It’s always more interesting to hear creators talk about copyrights, than it is to hear lawyers. There is a reason why a lot of copyfighting lawyers are now just repeating what Richard Stallman said 20 years ago; for Stallman, the problem that he as an author could not sample or build upon was a very real and concrete one back then, not a theoretical problem to be discussed over cigars and cognac.

Of course, creators aren’t always as savvy about the law as Richard Stallman is, but why should they have to?

nl20 is the local magazine that will tell you what’s on in the cinemas or who’s playing in the theaters. They’re published by PCM, not an unknown party to Dutch copyright lawyers.

This week they published an interview with Kasper van Kooten, ‘theater maker’, and apparently songwriter. I had never heard of him, but then again I am notoriously out of the loop.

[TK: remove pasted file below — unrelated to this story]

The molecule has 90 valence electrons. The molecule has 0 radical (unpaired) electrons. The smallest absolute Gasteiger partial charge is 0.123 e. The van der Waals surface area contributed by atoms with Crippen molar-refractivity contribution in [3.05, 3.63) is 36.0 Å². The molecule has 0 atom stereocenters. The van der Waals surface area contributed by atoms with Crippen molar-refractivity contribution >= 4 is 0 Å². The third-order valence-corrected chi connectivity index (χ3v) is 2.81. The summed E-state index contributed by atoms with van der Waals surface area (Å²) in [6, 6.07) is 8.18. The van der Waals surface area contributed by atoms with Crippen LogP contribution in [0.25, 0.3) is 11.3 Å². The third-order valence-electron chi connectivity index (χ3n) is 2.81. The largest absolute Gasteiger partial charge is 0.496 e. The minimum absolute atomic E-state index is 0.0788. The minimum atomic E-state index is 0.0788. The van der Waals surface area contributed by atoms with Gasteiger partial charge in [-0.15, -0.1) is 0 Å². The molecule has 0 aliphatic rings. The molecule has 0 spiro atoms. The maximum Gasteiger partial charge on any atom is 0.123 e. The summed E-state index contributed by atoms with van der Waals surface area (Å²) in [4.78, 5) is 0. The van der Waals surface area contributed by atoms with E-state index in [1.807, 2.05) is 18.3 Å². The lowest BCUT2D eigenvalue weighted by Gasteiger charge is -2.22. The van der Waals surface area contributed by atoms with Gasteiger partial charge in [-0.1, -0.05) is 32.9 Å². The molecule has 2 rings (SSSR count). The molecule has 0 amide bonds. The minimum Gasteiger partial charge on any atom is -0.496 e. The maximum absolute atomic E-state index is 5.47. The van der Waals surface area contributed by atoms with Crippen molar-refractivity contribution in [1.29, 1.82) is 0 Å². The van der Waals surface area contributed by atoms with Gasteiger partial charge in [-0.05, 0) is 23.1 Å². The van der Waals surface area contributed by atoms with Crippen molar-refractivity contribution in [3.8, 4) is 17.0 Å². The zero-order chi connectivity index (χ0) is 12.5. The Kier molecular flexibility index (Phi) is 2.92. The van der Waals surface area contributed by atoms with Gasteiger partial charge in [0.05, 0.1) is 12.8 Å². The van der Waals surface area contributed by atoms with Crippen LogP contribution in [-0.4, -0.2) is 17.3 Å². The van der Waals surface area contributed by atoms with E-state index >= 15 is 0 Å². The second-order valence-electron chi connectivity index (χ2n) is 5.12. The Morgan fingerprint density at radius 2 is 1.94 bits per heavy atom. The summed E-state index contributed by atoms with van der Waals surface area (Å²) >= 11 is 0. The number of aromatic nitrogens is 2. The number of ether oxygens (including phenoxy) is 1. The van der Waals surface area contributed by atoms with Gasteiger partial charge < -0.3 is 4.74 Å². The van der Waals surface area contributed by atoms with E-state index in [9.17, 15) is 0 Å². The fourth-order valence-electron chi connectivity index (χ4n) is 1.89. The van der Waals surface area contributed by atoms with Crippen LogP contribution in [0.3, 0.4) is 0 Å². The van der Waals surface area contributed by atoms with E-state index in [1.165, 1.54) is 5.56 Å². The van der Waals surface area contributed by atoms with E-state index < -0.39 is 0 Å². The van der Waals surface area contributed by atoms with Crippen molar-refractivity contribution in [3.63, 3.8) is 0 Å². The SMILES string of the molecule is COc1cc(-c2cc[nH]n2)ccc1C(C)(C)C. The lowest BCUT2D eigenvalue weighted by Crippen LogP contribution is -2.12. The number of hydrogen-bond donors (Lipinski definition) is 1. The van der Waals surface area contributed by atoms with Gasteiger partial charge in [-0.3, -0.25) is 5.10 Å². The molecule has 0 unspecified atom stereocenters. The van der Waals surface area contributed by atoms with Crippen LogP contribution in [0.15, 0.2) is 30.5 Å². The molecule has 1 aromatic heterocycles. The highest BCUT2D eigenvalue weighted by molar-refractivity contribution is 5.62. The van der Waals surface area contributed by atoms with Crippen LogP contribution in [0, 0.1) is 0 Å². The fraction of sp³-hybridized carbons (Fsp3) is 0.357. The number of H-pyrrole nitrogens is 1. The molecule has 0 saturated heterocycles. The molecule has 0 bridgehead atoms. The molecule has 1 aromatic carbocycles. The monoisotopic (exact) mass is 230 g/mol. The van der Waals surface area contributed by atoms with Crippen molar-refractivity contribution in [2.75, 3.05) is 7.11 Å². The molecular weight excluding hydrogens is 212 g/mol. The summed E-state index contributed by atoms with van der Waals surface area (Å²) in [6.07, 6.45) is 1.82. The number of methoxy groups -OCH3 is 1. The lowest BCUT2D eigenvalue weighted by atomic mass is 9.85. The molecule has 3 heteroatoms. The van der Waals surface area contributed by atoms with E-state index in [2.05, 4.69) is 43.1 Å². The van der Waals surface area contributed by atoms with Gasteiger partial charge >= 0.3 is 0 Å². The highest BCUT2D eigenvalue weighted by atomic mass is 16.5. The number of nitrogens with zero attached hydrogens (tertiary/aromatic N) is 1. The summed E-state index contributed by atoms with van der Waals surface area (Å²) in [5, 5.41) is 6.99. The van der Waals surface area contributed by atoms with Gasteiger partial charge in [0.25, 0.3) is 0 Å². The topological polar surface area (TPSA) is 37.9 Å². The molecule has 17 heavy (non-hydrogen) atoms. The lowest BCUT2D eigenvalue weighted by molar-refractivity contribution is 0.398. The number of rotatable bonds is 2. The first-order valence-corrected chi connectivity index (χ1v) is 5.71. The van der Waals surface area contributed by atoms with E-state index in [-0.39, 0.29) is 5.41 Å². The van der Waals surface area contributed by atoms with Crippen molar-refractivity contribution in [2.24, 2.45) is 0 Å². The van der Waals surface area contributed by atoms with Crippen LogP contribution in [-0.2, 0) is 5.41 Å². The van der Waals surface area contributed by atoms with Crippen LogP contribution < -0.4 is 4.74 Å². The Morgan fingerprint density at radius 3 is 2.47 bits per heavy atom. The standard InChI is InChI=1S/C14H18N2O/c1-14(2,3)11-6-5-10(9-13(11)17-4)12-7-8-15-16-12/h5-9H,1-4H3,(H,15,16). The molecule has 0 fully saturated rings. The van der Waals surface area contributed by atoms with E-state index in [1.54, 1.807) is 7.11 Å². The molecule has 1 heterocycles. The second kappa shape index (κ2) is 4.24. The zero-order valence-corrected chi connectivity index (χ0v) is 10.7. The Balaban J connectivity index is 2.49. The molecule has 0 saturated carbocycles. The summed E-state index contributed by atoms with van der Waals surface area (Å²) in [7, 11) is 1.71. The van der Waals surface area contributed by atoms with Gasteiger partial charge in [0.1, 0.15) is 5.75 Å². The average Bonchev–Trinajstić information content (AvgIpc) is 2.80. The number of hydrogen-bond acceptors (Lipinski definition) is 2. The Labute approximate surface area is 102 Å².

Apparently, Kasper has written a song against filesharers. The natural thing to do, he confesses, and he really does not understand why fellow artists seem to care so little: “It is the disease of the download/Everybody grabs what they can/Sweat and tears stolen rudely/But once created so lovingly”.

Ah, but!, points out interviewer Robert van de Griend (btw, who owns the copyrights to an interview?), you also sing that you’re doing this for your artist buddies. “And those buddies were busy with cassette recorders when they were young.”

“That was different,” Kasper feels, “Downloading is no different than cloning. We used to tape the Soulshow from the radio. Exactly at the point where you thought you had recorded a complete song, they started playing a jingle, and your tape was worthless.”

The interviewer points out that if Kasper had been a kid now instead of then, he probably would have downloaded too; the interviewee shrugs off the point as moot, because hypothetical.

Richard Stallman, you light-hearted optimist you!